For Tetsuo Kotani, a research fellow at the Japan Institute of International Affairs, China’s future behavior in the South China Sea could serve as an indication of how Beijing would resolve its longstanding dispute with Japan in the East China Sea.
Kotani said he had engaged in discussions with US and Japanese military officials on the possibility of holding joint US-Japan maritime surveillance in the South China Sea to help stabilize the situation.
However, he did not comment on whether Tokyo and Washington were receptive to the idea.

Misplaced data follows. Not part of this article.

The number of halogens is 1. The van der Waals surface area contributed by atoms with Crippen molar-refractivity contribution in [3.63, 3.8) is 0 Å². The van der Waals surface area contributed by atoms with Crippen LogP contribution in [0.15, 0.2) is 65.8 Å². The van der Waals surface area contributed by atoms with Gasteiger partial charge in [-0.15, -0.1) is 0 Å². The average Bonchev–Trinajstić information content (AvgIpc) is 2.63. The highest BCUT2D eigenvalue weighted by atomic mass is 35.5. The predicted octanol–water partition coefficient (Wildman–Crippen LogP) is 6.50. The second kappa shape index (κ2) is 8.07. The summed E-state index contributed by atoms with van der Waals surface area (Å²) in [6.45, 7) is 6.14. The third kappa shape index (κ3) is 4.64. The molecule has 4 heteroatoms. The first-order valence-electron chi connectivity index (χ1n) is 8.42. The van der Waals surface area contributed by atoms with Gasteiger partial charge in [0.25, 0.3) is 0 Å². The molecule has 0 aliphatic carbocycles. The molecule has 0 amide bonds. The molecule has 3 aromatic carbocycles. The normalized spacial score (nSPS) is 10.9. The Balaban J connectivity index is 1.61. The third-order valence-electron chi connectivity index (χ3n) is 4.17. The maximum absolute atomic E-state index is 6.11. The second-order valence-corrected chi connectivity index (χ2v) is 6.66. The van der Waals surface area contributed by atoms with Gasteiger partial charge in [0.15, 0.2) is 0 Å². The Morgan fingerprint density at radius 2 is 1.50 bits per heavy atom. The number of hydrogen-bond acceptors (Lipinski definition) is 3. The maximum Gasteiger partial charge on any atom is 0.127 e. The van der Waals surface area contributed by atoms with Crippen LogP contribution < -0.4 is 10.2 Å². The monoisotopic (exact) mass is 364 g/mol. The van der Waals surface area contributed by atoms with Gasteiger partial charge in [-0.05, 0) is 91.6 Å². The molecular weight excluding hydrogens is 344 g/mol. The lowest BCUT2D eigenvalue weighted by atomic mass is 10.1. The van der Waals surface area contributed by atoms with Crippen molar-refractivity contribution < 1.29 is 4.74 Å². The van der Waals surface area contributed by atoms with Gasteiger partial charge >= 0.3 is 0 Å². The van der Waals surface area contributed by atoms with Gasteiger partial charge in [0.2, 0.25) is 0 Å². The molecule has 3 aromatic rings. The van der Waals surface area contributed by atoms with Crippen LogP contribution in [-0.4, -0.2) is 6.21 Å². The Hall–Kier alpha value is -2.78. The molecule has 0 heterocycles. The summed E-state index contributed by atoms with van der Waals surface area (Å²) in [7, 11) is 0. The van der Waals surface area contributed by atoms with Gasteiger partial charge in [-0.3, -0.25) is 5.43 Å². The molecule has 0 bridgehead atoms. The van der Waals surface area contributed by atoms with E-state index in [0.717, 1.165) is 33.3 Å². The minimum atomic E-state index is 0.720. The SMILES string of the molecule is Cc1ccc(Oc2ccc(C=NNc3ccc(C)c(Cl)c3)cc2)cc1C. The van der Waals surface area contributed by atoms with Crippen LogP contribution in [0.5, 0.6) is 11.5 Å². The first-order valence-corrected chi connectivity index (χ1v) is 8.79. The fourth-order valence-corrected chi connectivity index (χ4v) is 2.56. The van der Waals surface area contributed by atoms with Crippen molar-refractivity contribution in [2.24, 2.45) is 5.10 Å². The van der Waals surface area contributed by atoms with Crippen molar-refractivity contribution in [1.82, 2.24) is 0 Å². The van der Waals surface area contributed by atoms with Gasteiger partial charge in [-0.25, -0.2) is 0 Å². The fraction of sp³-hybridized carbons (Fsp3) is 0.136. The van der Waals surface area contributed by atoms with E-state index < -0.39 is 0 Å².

Assistant US Secretary of State for East Asia and the Pacific Kurt Campbell gave the keynote speech during lunch.
Asked by the Taipei Times whether Washington worried about the possibility of cooperation between Taiwan and China in the South China Sea disputes, Campbell guardedly said that US officials had engaged in talks — in an unofficial capacity — with their Taiwanese counterparts, adding that Taipei had been “very careful” with its language on the subject.
Campbell comments nevertheless provided confirmation that the US was liaising with Taiwan on the matter.